NEW YORK (CNNMoney.com) -- Millions of jobless Americans are no doubt cheering the tax cut deal that President Obama signed into law Friday.
The legislation provides for 13 more months to apply for extended jobless benefits, but not everyone who's unemployed will be eligible for these extended benefits.
In fact, residents in at least five states won't have access to the same level of unemployment benefits as their peers nationwide.
That's because the unemployment rate in those states is improving, so, according to federal law, the jobless there can't receive checks for as long as those in harder-hit states.
Take Vermont. Only a few months ago, unemployed Vermont residents could collect up to 86 weeks of jobless benefits.
Now, they are eligible for only up to 60 weeks.
The reason is that Vermont's unemployment rate has dropped below 6%. Good news for those lucky enough to find work, but small consolation to the jobless still looking for a position.
Here's how the system works: The jobless collect up to 26 weeks of state benefits before shifting to the extended federal program. Federal benefits consist of up to 53 weeks of emergency compensation, which is divided into four tiers, and up to another 20 weeks of extended benefits. The maximum is 99 weeks.
But not everyone can collect benefits for that long. Extended benefits, as well as the last two tiers of emergency compensation, are tied to state unemployment rates. So as their state job picture brightens, the jobless stop qualifying for long-term benefits.
To be eligible for the fourth tier of emergency benefits, which last up to six weeks, the average state's unemployment rate must be above 8.5% for three months. Similarly, states lose their eligibility for the third tier of benefits, which last up to 13 weeks, if their rate falls below 6%. Extended benefits have a more complicated formula tied to different gauges of unemployment.
There's a logic to the system: "If the unemployment rate in a state is 6% versus 10%, one can argue you'll have a better time finding a job," said Richard Hobbie, executive director for the National Association of State Workforce Agencies.
In recent months, those out of work in New Hampshire and Vermont have lost both Tier 3 and extended benefits because the state unemployment rates have fallen to 5.4% and 5.7%, respectively.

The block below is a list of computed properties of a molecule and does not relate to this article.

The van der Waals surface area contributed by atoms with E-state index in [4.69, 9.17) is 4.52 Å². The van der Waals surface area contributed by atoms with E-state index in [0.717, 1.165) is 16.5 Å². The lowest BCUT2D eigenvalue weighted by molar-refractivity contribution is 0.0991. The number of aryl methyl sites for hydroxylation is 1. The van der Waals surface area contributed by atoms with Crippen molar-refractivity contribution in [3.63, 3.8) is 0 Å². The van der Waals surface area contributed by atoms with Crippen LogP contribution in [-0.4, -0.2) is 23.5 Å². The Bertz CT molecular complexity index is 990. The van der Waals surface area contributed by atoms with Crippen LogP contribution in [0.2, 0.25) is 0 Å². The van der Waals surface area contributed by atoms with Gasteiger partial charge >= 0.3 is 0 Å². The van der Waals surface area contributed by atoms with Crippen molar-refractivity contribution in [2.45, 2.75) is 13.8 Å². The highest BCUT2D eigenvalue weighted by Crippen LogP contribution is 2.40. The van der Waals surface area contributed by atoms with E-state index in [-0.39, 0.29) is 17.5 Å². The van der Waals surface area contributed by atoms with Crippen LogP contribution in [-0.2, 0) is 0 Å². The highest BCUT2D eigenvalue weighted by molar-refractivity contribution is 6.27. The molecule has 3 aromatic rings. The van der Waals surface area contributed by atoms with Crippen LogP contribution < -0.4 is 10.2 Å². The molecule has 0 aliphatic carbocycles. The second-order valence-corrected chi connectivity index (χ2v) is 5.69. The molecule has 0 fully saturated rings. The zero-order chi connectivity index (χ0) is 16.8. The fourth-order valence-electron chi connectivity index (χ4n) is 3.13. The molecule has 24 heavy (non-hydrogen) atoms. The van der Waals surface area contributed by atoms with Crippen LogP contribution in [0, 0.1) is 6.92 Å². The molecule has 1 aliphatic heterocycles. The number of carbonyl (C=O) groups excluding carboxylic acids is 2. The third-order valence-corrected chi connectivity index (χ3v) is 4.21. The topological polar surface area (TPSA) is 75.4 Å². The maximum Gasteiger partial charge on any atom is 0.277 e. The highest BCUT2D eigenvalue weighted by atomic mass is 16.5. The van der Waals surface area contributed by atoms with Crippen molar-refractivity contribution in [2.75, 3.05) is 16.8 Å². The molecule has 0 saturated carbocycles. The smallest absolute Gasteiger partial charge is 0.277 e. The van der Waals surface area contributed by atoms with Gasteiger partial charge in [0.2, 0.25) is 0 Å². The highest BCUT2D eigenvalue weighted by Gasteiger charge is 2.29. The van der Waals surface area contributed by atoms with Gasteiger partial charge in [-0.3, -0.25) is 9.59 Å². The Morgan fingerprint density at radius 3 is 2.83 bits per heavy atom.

Meanwhile, residents of Alaska, Delaware and Massachusetts can no longer receive Tier 4 benefits since their rates are all below 8.5%.
Those in the midst of a tier can continue to collect benefits until they exhaust that tier, but they cannot advance to the next level. This does not sit well with those who cannot find a job.
"It can feel rather arbitrary to certain people," said Andrew Stettner, deputy director of the law project.
Just how long federal jobless benefits should continue was the subject of much debate when Congress was considering the 13-month extension contained in the tax-cut deal. The federal government has already paid out $109 billion in unemployment insurance during this recession.
Those that had opposed continuing benefits say another extension would be too expensive and would dissuade people from finding jobs.
Advocates argue that the safety net has always existed during periods of high national unemployment. The Obama administration echoes their position, saying that people will naturally fall off the rolls as state unemployment rates improve.
"As your unemployment rate goes below various thresholds, the extension itself phases down and the weeks shorten," said Austan Goolsbee, chairman of the president's Council of Economic Advisers. It "should be determined at the state level, not at the national level."
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